EY’s Santenac: Industry must solve “paradox” in supporting clients’ ESG goals and global energy needs

The (re)insurance industry has a pivotal role to play in incentivising long-term ESG goals for its clients at a time when geopolitical headwinds are forcing the increased use of “dirty energy”, EY’s Isabelle Santenac has said.

In conversation with The Insurer TV as part of its #ReinsuranceMonth series, EY’s global insurance leader urged the (re)insurance industry to incentivise its clients to deliver on short-term climate goals in addition to their long-term objectives.

But Santenac pointed out recent energy pressures in Europe have also created a paradox by incentivising dirty energy.

“Right now we’re experiencing quite a paradox,” she said.

“I think the industry can play a big role. A lot of firms are part of the Net-Zero Insurance Alliance, which is great, and is a long-term commitment. Now, how can they play a role in supporting the transition?”

However, the war in Ukraine has led to a switch back to dirtier energy to keep the heating on in Europe this winter, as European policy faces off against Russia.

“You have a short-term objective, which is how do we avoid a shortage of energy for the winter? In particular in Europe, this is a critical element,” she said.

Turning coal-fired power stations back on is the wrong course of action for the planet, Santenac noted.

“A lot of countries have announced already that they are going to use much more coal energy than they were doing before. And you have those commitments, driven by a lot of pressure from activists, and how do you reconcile the two?” she said.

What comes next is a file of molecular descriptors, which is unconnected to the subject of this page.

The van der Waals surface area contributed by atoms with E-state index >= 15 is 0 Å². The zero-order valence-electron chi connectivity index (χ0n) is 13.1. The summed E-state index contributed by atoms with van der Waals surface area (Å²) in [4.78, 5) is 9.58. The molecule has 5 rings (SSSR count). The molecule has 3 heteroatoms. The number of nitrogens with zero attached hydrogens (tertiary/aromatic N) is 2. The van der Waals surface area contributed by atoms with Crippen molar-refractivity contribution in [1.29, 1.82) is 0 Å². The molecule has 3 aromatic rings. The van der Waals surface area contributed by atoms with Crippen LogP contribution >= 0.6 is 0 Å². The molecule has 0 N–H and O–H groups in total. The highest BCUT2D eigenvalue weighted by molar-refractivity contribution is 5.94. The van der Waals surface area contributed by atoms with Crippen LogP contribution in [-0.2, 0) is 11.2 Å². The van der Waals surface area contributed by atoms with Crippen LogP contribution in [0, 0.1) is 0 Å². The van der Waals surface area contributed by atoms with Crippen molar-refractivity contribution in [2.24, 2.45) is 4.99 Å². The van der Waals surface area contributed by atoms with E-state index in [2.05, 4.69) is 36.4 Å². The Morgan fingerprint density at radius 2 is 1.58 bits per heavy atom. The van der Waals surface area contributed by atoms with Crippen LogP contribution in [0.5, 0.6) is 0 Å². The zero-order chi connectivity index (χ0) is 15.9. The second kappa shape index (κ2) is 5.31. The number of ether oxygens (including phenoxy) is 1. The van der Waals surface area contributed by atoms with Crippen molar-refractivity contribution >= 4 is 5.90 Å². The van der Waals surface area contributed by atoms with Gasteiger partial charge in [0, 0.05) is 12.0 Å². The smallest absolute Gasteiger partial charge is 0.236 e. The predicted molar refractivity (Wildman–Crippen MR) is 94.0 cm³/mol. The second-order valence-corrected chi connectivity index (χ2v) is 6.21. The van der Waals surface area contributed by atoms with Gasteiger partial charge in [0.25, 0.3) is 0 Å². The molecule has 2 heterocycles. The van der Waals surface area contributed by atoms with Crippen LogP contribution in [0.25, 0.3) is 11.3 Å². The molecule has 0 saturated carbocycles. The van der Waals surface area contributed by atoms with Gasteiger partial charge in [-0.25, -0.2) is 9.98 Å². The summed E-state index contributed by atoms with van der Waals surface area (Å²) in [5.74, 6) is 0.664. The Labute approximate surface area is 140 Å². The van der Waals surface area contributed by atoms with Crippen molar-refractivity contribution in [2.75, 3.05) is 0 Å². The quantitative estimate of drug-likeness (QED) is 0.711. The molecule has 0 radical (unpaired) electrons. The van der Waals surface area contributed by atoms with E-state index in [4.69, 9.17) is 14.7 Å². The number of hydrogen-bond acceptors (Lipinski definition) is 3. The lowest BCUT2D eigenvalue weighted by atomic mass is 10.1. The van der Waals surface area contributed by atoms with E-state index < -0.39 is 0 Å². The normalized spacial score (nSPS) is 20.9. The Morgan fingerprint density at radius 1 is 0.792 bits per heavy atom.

“What is interesting right now is to see how you combine short-term objectives, which are very important for the society, and long-term objectives, which are very important for the planet,” Santenac added.

This illustrates a common problem faced by many insurance firms adopting ESG strategies, she explained, of turning everyday operations towards long-term goals.

Some of what is needed is cultural, she suggested, driving the right behaviours across an organisation rather than just relying on someone with ESG in their job title to tick the box and improve matters.

A roadmap helps to set out the strategy for how to get from ‘A’ to ‘B’, Santenac emphasised.

“The first thing that they have to do is to define the strategy regarding ESG,” she said. “What do they want to commit to and when do they want to commit to it? Then they need to define a roadmap,” she said.

“We see a lot of companies announcing that they want to be carbon zero in 2040 or 2050. As you can imagine, it’s quite a long-term objective. They need to have a roadmap with shorter-term milestones for 2025 and 2030, in order that they can explain it to the market and to their people.”

The social element

Companies also face a further challenge when defining an ESG strategy, and that concerns the ‘S’ or social element and driving diversity, equity and inclusion.

“For me, it’s imperative they do that better,” said Santenac. “And why? Because we are in a war for talent everywhere, and we know well that the industry is not very attractive for young talents.”

Diversity and inclusion (D&I) initiatives are a way for companies to differentiate themselves from rivals in the competition for talent, Santenac suggested.

“If [the industry] focuses more on how to improve D&I, and diversity as a whole, I think it will resonate very well with young generations,” she said.

Click to watch the full interview with EY’s Isabelle Santenac, speaking with The Insurer TV in Monte Carlo from our pop-up studio suite in the Hôtel de Paris. Click for more on:

  • Impact investing and impact underwriting
  • Developing an ESG strategy and roadmap
  • Working on the ‘S’ in ESG